Beef Prices

  • Beef farmers are again protesting in Dublin today, with large parts of the city centre closed.

    The group of independent farmers say many won't survive into the new year if beef prices remain below the cost of production.

    They want an emergency meeting of the beef task force and an immediate increase in prices.



  • One of the country's largest retail distribution centres is being blockaded by farmers in a protest over beef prices.

    The Irish Farmers' Association has begun a 12 hour protest outside the Aldi nationwide warehouse in Naas, blocking access to delivery trucks.

    They're demanding better prices for beef, claiming prices in Ireland are well below UK and EU levels.

    IFA Connacht Regional Chairman Padraic Joyce says the price differences have left farmers very angry which has resulted in huge numbers turning out in Nass this morning.

  • Farmers are continuing their campaign for higher beef prices with a protest in Kildare this morning.

    The Irish Farmers' Association has blockaded the Musgraves Central Distribution Centre in Kilcock.

    It follows a similar demonstration in Dublin yesterday, as well as two in Cork and Kildare last week.

    Galway based IFA President Joe Healy says beef farmers should not accept the current beef price on offer from the factories.

  • Protesters at the Kepak meat factory in Athleague Co Roscommon have blockaded a truck leaving the factory.

    RTÉ News reports they obtained video footage that shows some protesters with their heads and faces covered, while one person is seen wearing a balaclava.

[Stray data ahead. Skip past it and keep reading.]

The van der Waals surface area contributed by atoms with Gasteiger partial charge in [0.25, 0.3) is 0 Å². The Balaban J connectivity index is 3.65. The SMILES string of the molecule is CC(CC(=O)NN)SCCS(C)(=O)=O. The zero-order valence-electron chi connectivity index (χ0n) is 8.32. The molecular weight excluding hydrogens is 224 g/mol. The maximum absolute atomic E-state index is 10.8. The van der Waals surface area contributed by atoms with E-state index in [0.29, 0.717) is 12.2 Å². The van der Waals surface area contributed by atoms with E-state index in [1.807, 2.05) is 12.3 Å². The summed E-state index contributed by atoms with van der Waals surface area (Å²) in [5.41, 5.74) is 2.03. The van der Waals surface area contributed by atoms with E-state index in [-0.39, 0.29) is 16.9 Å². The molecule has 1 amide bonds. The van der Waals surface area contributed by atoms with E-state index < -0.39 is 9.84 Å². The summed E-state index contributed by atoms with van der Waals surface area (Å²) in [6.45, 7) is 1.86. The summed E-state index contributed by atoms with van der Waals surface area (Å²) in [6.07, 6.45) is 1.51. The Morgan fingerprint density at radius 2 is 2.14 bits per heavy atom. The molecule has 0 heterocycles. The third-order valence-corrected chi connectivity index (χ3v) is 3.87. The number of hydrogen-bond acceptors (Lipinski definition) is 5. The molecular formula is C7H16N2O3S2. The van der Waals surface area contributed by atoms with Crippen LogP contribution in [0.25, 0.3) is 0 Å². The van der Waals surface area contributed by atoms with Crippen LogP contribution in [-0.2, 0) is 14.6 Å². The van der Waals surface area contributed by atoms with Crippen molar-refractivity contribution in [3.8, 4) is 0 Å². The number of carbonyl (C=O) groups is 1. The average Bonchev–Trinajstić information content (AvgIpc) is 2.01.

The incident occurred this morning as three refrigerated lorries were leaving the facility.

    Protesters stopped the third lorry leaving the plant.

    Gardaí arrived at the scene earlier this afternoon and spoke to the protesters.

    A High Court order granted earlier this week prohibits such activity taking place outside meat plants.

  • The Government is being urged to be more pro-active in its efforts to resolve the stand-off between farmers and retailers over the price of beef.


    It comes as UK retailers were invited  to attend the next meeting of of the Beef Taskforce with their Irish counterparts.


    The meeting is due to take place on January 9.


    At a meeting earlier this month, leading farming groups said there was an urgent need for the base price paid for cattle by retailers to rise.


    Independent TD Mattie McGrath rejected the Government's claim that they can't intervene in the market saying they do in the US and France.


    He said farmers can't sustain another year like 2019:

  • Beef farmers from across the region are among the IFA members continuing to blockade Aldi's main distribution centre in Naas, Co. Kildare this evening.

    The German retailer says it received no request for engagement from the Irish Farmers' Association, before around 50 members began blocking trucks from accessing its facility this morning.

    The 12-hour picket is being staged to demand immediate beef price increases, to bring them in line with the UK and EU.

    The Galway-based IFA President, Joe Healy says further blockades of retail distribution centres could take place before Christmas unless beef prices are increased immediately.

  • The IFA has written to the Competition Authority seeking an urgent meeting, to clarify the authority's position on cattle prices being discussed at beef talks.

    Galway-based IFA President Joe Healy says the Beef Plan movement were advised that they would have to accept a pre-condition that prices could not be discussed, before entering into the recent talks.

    Those talks ended last week with a deal, which has since been rejected by the Beef Plan movement, and unofficial farmer protests are underway at several meat plants across the country in an effort to ensure better cattle prices.

    The IFA President says it's unclear why such a pre-condition applied, and he's looking for an explanation from the Competition Authority before re-entering any talks.

    Mr Healy believes that talks being held, without price being on the table, is a waste of time and makes a mockery of beef farmers....

  • Members of the Irish Farmers Association will meet with the Agriculture Minister later today.